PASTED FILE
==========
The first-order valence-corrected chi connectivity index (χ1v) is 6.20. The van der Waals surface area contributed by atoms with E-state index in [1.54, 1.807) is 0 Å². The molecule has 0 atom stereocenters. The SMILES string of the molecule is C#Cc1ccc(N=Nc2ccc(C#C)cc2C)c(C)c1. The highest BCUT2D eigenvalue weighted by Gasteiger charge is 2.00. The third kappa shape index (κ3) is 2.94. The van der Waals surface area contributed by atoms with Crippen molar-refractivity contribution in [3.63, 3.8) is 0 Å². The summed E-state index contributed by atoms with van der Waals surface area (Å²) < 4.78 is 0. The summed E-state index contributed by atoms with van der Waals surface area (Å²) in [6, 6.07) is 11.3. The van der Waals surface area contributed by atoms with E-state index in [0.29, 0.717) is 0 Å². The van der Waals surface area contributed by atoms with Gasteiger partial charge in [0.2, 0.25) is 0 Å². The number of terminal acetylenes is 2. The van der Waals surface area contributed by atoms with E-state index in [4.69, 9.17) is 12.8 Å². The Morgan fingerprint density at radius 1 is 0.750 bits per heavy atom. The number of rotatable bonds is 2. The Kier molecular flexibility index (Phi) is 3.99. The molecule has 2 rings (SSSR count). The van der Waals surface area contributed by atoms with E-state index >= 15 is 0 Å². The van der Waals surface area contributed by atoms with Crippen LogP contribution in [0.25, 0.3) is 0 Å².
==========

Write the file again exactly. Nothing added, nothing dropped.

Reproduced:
The first-order valence-corrected chi connectivity index (χ1v) is 6.20. The van der Waals surface area contributed by atoms with E-state index in [1.54, 1.807) is 0 Å². The molecule has 0 atom stereocenters. The SMILES string of the molecule is C#Cc1ccc(N=Nc2ccc(C#C)cc2C)c(C)c1. The highest BCUT2D eigenvalue weighted by Gasteiger charge is 2.00. The third kappa shape index (κ3) is 2.94. The van der Waals surface area contributed by atoms with Crippen molar-refractivity contribution in [3.63, 3.8) is 0 Å². The summed E-state index contributed by atoms with van der Waals surface area (Å²) < 4.78 is 0. The summed E-state index contributed by atoms with van der Waals surface area (Å²) in [6, 6.07) is 11.3. The van der Waals surface area contributed by atoms with E-state index in [0.29, 0.717) is 0 Å². The van der Waals surface area contributed by atoms with Gasteiger partial charge in [0.2, 0.25) is 0 Å². The number of terminal acetylenes is 2. The van der Waals surface area contributed by atoms with E-state index in [4.69, 9.17) is 12.8 Å². The Morgan fingerprint density at radius 1 is 0.750 bits per heavy atom. The number of rotatable bonds is 2. The Kier molecular flexibility index (Phi) is 3.99. The molecule has 2 rings (SSSR count). The van der Waals surface area contributed by atoms with E-state index >= 15 is 0 Å². The van der Waals surface area contributed by atoms with Crippen LogP contribution in [0.25, 0.3) is 0 Å².